Fears of a second wave wreak havoc on the foodservice industry

GlobalData Consumer 3rd August 2020 (Last Updated August 3rd, 2020 12:58)

Recent statements by British Prime Minister Boris Johnson, highlighting fears of a second wave of Covid-19 infections in Europe in as early as two weeks, may spell disaster for British and European foodservice companies alike.

These fears have been partially propagated by the United States’ handling of the current Covid-19 crisis and more recently data from both Spain and Germany, which have seen a steady uptick in Coronavirus cases over the past 2 weeks. With the recent imposition of quarantine rules on tourists returning from Spain by the Johnson government, this could very well be the start of a new round of lockdown measures, the consequences of which will be disastrous for an already beleaguered foodservice industry.

The impact of the Covid-19 crisis on the foodservice industry is abundantly clear. Current predictions from GlobalData highlight that the disruption caused by the pandemic has been significant, with the British foodservice industry valued at $80.9bn in 2019 to a forecasted value of £55.8bn in 2020, an almost 30% fall.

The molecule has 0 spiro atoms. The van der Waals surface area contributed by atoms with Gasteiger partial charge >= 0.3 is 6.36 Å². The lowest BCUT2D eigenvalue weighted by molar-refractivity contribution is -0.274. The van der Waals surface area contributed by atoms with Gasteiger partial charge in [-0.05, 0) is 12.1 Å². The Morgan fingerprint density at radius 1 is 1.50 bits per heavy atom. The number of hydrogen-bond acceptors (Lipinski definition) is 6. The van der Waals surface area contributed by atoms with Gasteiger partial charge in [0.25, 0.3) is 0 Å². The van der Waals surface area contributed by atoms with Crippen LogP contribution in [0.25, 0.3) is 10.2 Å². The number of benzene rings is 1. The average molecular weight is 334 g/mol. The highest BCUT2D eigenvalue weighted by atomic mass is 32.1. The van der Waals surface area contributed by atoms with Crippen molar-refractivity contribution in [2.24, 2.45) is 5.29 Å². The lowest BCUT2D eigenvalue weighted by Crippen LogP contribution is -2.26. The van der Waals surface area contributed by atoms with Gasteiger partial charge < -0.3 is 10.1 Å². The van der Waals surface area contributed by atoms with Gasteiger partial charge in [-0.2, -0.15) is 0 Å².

This economic shock has played out similarly in both the US and EU foodservice markets. The saving grace for the industry in the UK, EU and US was down to government interventions, providing financial relief through furloughs and business loans. The UK Government is forecasted to spend £60bn on the furlough scheme from March to October during 2020, a significant amount.

Whether governments can afford to continue this throughout 2021 in the event of a second Covid-19 spike and subsequent lockdown is under scrutiny. Current plans rest upon the premise that a Covid-19 vaccine becomes available sometime around 2021, and administrations in both the EU and the US have highlighted that current measures will become unsustainable in the event of a delay in a vaccine.

With the leading Oxford vaccine entering the final stage of its Covid-19 trials, this is increasingly looking like the industry’s only hope. With the likelihood of Covid-19 leaving of its own accord increasingly scarce, the outcome of the next few weeks and months of trials will determine the future of the foodservice industry.